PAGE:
I seem to have a habit of changing classnames and/or namespaces as a project develops to make them more meaningful and to help make space for classes which would have benefited from another's name/namespace. When using the binary formatter to serialize an instance of an object, it is important to note that the type information (assembly, namespace, classname) is stored with the data; as opposed to how the XML formatter works, where it is up to the developer to pass in the type, as a parameter, to deserialize. This presents a problem when you rename a class/namespace, as the deserialization will fail. One such occurance was when I was developing my bespoke CMS system, I had a namespace of: CwCms.DataTypes This namespace contained the data types that each of my CMS controls would expose (to give a brief background, I have developed templateable CMS controls which deal with the persistence and editing of data, of a given custom type, by serializing the data using the binary formatter and then exposing the typed data though 'container.dataitem' to the developer when implementing the control on a site.) Anyway, I changed this namespace to 'CwCms.ControlDataTypes' to make it more descriptive, forgetting that I already had some content stored under the old namespace in the database. This of course broke all the content that I had so far and not being one to redo content work, I decided to hack together a snippet of code that would loop through the raw binary data stored in the CMS database and fix the namespace. Looking at the data in a hex editor, I can't say I had time to fully reverse engineer the format, but I got enough understanding to do the job. In summary here is what I noted: There is a 0x16byte header, followed by the size of the assembly name, followed by the assembly name. In my case there were then 5bytes to skip, followed by the size of the fully qualified class name, followed by the fully qualified class name (being the namespace and classname). Using this information, the following code replaces the target namespace with the new namespace, moves the data to create the new space for the longer namespace name and fixes the 'size of fully qualified classname':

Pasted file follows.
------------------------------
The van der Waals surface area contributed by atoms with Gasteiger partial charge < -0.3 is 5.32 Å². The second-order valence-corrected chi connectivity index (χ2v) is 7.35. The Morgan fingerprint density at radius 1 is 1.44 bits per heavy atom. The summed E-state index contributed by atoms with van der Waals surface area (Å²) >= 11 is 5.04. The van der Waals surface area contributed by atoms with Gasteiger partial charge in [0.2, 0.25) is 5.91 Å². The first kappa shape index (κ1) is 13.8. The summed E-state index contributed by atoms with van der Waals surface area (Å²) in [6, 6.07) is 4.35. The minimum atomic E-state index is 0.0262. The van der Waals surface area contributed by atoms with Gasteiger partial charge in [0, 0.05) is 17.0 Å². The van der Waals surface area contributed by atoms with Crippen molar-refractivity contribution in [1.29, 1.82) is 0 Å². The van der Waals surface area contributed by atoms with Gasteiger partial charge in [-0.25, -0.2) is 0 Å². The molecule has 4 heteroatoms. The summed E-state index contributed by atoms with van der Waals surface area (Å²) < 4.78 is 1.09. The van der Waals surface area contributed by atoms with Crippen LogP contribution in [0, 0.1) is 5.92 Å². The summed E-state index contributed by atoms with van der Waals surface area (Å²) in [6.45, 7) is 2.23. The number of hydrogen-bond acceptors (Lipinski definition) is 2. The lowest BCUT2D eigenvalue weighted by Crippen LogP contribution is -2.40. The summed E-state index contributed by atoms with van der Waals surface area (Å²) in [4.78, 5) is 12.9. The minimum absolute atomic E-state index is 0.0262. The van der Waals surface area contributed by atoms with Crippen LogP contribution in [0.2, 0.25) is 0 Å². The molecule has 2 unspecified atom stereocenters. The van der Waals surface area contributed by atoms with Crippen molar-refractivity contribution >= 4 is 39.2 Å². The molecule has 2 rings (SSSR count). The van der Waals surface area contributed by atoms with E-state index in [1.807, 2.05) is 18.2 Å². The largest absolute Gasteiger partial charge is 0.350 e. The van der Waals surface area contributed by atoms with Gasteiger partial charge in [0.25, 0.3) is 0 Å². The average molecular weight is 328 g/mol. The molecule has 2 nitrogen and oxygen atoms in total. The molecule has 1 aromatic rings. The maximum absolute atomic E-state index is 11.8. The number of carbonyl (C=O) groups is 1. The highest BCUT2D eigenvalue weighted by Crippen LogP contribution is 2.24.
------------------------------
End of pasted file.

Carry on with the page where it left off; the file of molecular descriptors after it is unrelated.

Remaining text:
Dim SIZEOF_HEADER As Integer = &H16

Dim oldNamespace As String = "CwCms.DataTypes"
Dim newNamespace As String = "CwCms.ControlDataTypes"

Dim sizeof_ASMname As Integer = rawCmsRecord.Value(SIZEOF_HEADER)
Dim start_of_classname_struct As Integer = SIZEOF_HEADER + 1 + sizeof_ASMname + SKIP_BYTES_AFTER_ASMNAME

Dim newRecord((rawCmsRecord.Value.Length - 1) + newNamespace.Length - oldNamespace.Length) As Byte